Here it is — your chance to furnish your new room with the Calothamnus gracilis and the Iris confusa you envisioned all summer. The UC Santa Cruz Arboretum is hosting their fall plant sale on Oct. 12 at 10 a.m. in the Arboretum Eucalyptus Grove, featuring over 200 plants from around the world.

This will be the Arboretum’s 36th year hosting bi-annual plant sales, giving students an opportunity to interact with an organization as intertwined with UCSC’s history as the roots it cultivates.

“There was going to be an arboretum before campus even opened,” said Arboretum director Brett Hall. “The initial eucalyptus trees in the eucalyptus grove were planted in 1964 — and that was the beginning of the Arboretum.”

In spite of humble beginnings, the Arboretum’s history is still blooming. Ray Collett and UCSC’s first chancellor, Dean McHenry, officially founded the Arboretum in 1964, and it has been a work in progress ever since.

The Arboretum’s success is largely due to its incredibly diversified soil, Hall said.

“There are lots of different rock types and the topography varies,” Hall said. “That created the perfect scenario for some of the things Ray [Collett] and Dean McHenry were first interested in trying here.”

The Arboretum’s uniquely varied soil allows for the cultivation of a wide array of plants. These plants were imported from South Africa, Australia, Fiji, New Caledonia, New Zealand and different parts of California. Todd and Virginia Keeler, two of the first natural history graduates from UCSC, played a large role in shipping plants from overseas to the Arboretum.

“On [Tod and Virginia’s] honeymoon departure, they asked Ray Collett if there were some things they might be able to collect, so Ray equipped them with lots of maps, lots of species lists and letters of introductions to various countries,” Hall said.

Todd and Virginia sent the Arboretum plants from Fiji, New Caledonia, Australia and New Zealand. Creating a worldly arboretum has earned it a history as rich and bountiful as its soil. The Arboretum’s connection with the greater plant community spans continents, but it also has a symbiotic relationship with California.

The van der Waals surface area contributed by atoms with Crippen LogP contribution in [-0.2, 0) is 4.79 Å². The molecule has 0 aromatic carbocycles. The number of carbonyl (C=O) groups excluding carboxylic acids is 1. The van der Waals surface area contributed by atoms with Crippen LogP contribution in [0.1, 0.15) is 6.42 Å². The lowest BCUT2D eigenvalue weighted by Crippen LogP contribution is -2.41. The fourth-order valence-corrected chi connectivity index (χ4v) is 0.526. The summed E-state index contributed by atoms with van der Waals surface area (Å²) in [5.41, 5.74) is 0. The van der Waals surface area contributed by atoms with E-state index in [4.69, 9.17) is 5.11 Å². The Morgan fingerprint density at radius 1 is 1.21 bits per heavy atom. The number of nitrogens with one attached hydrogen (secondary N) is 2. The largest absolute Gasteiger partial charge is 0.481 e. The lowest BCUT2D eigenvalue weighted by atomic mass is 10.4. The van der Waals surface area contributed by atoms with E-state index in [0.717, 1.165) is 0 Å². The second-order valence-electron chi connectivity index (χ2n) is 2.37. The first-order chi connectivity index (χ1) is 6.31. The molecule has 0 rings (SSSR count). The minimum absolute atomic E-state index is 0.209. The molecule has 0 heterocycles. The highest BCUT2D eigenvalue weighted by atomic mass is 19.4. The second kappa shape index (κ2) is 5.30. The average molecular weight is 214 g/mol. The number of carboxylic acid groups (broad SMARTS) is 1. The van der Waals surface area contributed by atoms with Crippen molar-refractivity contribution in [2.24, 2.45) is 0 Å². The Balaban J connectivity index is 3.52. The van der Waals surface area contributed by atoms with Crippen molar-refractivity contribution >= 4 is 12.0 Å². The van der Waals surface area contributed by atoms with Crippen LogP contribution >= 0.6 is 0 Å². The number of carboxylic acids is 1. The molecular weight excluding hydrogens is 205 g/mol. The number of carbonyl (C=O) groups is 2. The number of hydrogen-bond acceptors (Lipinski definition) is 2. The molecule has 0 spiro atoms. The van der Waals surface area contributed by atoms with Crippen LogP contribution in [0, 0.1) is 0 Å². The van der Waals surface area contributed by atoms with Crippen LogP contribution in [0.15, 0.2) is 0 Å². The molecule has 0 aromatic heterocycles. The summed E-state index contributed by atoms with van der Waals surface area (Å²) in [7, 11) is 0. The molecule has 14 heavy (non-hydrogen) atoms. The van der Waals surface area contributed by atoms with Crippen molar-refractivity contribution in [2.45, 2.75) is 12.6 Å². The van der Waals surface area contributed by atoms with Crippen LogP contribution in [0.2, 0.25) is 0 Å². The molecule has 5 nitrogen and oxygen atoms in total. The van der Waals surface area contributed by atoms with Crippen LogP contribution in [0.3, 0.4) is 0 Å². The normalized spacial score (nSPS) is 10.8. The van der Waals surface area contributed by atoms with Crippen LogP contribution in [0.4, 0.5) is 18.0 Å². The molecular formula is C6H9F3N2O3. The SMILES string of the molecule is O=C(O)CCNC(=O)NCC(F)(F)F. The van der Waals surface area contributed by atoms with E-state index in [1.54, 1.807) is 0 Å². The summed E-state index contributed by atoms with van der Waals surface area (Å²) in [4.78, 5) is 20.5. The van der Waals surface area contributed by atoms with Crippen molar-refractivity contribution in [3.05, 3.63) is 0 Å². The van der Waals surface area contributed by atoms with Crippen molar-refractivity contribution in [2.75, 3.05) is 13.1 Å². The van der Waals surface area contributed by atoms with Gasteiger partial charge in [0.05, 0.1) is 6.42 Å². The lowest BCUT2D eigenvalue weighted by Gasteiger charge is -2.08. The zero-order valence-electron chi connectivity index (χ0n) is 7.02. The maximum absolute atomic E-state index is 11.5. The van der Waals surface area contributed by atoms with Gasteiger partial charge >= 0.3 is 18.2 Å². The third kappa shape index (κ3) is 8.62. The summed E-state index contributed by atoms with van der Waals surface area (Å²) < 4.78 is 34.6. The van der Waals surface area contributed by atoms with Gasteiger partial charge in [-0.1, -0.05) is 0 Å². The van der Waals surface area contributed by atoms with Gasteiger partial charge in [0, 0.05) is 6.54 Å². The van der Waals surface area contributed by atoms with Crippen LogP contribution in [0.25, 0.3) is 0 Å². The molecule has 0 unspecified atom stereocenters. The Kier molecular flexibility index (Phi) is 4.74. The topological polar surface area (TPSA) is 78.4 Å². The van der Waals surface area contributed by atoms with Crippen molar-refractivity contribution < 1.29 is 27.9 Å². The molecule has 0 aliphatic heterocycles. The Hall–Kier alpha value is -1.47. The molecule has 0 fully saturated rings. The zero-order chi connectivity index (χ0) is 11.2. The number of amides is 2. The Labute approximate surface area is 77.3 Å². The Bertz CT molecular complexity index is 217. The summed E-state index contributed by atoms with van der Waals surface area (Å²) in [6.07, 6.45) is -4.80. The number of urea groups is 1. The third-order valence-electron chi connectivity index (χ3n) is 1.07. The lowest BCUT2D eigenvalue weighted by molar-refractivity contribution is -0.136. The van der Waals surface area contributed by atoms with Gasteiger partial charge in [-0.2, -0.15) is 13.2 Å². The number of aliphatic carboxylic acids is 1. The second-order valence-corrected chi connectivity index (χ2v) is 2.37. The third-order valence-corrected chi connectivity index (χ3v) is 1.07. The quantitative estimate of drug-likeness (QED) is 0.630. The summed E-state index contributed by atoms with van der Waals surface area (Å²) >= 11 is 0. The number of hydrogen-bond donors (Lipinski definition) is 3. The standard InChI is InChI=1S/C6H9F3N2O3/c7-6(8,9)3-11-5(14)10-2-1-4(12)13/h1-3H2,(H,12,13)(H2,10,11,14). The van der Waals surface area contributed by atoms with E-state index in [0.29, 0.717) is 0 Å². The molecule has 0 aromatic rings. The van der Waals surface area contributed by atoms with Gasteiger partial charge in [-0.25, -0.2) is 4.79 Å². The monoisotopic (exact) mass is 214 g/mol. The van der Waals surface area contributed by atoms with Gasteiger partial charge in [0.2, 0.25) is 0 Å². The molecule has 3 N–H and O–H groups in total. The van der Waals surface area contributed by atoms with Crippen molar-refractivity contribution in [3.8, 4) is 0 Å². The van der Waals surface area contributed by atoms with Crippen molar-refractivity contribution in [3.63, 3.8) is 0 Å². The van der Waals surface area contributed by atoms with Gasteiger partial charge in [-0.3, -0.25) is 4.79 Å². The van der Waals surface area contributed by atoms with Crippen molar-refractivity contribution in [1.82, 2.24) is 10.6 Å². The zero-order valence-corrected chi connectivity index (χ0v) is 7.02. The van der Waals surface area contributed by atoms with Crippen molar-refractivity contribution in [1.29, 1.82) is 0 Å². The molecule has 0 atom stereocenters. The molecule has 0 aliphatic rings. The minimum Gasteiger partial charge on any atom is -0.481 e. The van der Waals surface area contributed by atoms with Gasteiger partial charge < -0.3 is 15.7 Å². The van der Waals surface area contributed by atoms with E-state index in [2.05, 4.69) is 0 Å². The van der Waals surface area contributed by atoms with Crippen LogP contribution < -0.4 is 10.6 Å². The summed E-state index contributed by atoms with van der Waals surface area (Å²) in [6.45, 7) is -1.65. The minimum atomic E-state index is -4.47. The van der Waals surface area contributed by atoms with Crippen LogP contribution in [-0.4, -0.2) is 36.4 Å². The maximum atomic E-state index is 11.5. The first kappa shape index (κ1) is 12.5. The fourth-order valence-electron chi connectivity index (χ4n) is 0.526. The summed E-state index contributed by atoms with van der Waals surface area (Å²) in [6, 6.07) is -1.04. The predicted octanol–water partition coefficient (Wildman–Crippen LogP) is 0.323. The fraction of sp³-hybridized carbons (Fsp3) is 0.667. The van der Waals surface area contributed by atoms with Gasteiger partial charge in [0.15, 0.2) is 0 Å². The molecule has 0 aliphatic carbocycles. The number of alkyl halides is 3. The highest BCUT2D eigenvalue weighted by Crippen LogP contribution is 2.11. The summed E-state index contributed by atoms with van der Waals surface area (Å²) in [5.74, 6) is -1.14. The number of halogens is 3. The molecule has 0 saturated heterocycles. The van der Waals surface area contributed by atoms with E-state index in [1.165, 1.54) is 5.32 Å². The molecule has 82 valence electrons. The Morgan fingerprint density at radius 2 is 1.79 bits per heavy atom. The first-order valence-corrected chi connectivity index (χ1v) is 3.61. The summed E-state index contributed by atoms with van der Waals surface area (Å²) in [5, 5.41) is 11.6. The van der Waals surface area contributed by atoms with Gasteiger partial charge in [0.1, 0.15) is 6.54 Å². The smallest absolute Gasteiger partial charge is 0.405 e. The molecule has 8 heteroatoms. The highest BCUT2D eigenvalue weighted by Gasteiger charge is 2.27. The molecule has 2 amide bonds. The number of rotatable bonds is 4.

“At the Arboretum we have many species of endangered ‘live forevers’ [succulents] and many other California natives, which could be replanted in the wild, if needed after a catastrophe,” said director of development and research Stephen McCabe.


The Dudleya verityi, one of the many plants that have been threatened by human interaction and flooding across the state, is a testament to the Arboretum’s diverse collection. Photo by Matthew Tsuda.
The Dudleya verityi, one of the many plants that have been threatened by human interaction and flooding across the state, is a testament to the Arboretum’s diverse collection. Photo by Matthew Tsuda.

Following a fire in Camarillo Springs this past May, much of the plant population known as Dudleya verityi — a rare succulent whose seeds are held on file at the Arboretum — was destroyed. McCabe has been in correspondence with a National Park service ecologist in order to determine the extent of the damage in Camarillo Springs and whether planting the Arboretum’s seeds is a necessary action.

McCabe said that conservationists would rather watch plants, including the Dudleya verityi, regrow themselves in the wild because the same species can take on uniquely different identities depending on its environment, posing problems for relocation. Despite this concern, the Arboretum can still provide aid to areas in need.

“The arboreta can be emergency back-ups for a limited number of species in the wild,” McCabe said.

As much as the Arboretum impacts the greater environment, its impact on UCSC and the Santa Cruz community is felt even more strongly.

“We run homeschool nature awareness programs [and] we also run occasional adult and family wild crafting skills workshops,” said Riekes Center director of nature awareness Ken Clarkson.

The Riekes Center is a non-profit organization operating out of Menlo Park. The center has several branches including one at the Arboretum, where they have been for three years. The center’s homeschool nature awareness program is an interdisciplinary teaching experience utilizing teaching methods such as hiking, storytelling and journaling — all of which are done outdoors.

“It is extremely valuable having a ‘home base’ for our youth programs where we feel welcomed to interact freely with the landscape,” Clarkson said. “In addition to the amazing plants in the Arboretum collection, the site is amazing in its diversity of ‘teachers’ for our program in the form of the flora and fauna.”

As for UCSC’s relationship with the Arboretum, Hall could not emphasize their inseparability enough.

“Students are really important to the original ideas, creatively speaking,” Hall said.

The trajectories of UCSC and the Arboretum have always been parallel, especially since many people currently involved with the Arboretum are UCSC alumni.

“Many of us who work now as staff were once students here at UC Santa Cruz,” Hall said. “We have lots of interns that come here and spend time doing projects for credit, and many of them get hired on and work for several years.”